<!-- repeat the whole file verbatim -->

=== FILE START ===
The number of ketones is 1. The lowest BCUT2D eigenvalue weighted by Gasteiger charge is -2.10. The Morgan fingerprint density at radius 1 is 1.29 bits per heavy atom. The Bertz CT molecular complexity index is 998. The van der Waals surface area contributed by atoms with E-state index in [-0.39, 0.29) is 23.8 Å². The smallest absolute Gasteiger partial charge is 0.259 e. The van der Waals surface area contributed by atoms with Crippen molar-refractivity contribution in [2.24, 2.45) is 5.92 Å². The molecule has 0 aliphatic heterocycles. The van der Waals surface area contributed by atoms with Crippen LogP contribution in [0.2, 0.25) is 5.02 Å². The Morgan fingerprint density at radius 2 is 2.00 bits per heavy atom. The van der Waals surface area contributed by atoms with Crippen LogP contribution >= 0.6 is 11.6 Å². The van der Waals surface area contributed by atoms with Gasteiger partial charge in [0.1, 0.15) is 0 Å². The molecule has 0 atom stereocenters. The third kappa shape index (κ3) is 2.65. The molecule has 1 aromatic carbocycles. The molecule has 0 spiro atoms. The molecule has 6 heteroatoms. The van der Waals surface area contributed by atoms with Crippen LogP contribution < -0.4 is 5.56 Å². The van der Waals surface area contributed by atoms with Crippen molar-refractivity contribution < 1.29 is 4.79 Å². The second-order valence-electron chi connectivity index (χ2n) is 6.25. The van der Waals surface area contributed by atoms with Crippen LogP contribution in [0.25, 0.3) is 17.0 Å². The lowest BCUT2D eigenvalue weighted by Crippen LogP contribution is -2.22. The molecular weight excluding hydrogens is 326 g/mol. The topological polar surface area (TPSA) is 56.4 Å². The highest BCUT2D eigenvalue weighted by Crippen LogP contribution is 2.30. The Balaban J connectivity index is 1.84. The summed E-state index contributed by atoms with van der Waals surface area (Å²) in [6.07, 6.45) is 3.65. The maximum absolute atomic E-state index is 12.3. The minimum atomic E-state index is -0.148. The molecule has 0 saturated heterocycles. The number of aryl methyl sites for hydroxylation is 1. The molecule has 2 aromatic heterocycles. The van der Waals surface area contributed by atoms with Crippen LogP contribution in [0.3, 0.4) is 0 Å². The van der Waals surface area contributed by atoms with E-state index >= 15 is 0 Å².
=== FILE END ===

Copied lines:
The number of ketones is 1. The lowest BCUT2D eigenvalue weighted by Gasteiger charge is -2.10. The Morgan fingerprint density at radius 1 is 1.29 bits per heavy atom. The Bertz CT molecular complexity index is 998. The van der Waals surface area contributed by atoms with E-state index in [-0.39, 0.29) is 23.8 Å². The smallest absolute Gasteiger partial charge is 0.259 e. The van der Waals surface area contributed by atoms with Crippen molar-refractivity contribution in [2.24, 2.45) is 5.92 Å². The molecule has 0 aliphatic heterocycles. The van der Waals surface area contributed by atoms with Crippen LogP contribution in [0.2, 0.25) is 5.02 Å². The Morgan fingerprint density at radius 2 is 2.00 bits per heavy atom. The van der Waals surface area contributed by atoms with Crippen LogP contribution >= 0.6 is 11.6 Å². The van der Waals surface area contributed by atoms with Gasteiger partial charge in [0.1, 0.15) is 0 Å². The molecule has 0 atom stereocenters. The third kappa shape index (κ3) is 2.65. The molecule has 1 aromatic carbocycles. The molecule has 0 spiro atoms. The molecule has 6 heteroatoms. The van der Waals surface area contributed by atoms with Crippen LogP contribution < -0.4 is 5.56 Å². The van der Waals surface area contributed by atoms with Crippen molar-refractivity contribution < 1.29 is 4.79 Å². The second-order valence-electron chi connectivity index (χ2n) is 6.25. The van der Waals surface area contributed by atoms with Crippen LogP contribution in [0.25, 0.3) is 17.0 Å². The lowest BCUT2D eigenvalue weighted by Crippen LogP contribution is -2.22. The molecular weight excluding hydrogens is 326 g/mol. The topological polar surface area (TPSA) is 56.4 Å². The highest BCUT2D eigenvalue weighted by Crippen LogP contribution is 2.30. The Balaban J connectivity index is 1.84. The summed E-state index contributed by atoms with van der Waals surface area (Å²) in [6.07, 6.45) is 3.65. The maximum absolute atomic E-state index is 12.3. The minimum atomic E-state index is -0.148. The molecule has 0 saturated heterocycles. The number of aryl methyl sites for hydroxylation is 1. The molecule has 2 aromatic heterocycles. The van der Waals surface area contributed by atoms with Crippen LogP contribution in [0.3, 0.4) is 0 Å². The van der Waals surface area contributed by atoms with E-state index >= 15 is 0 Å².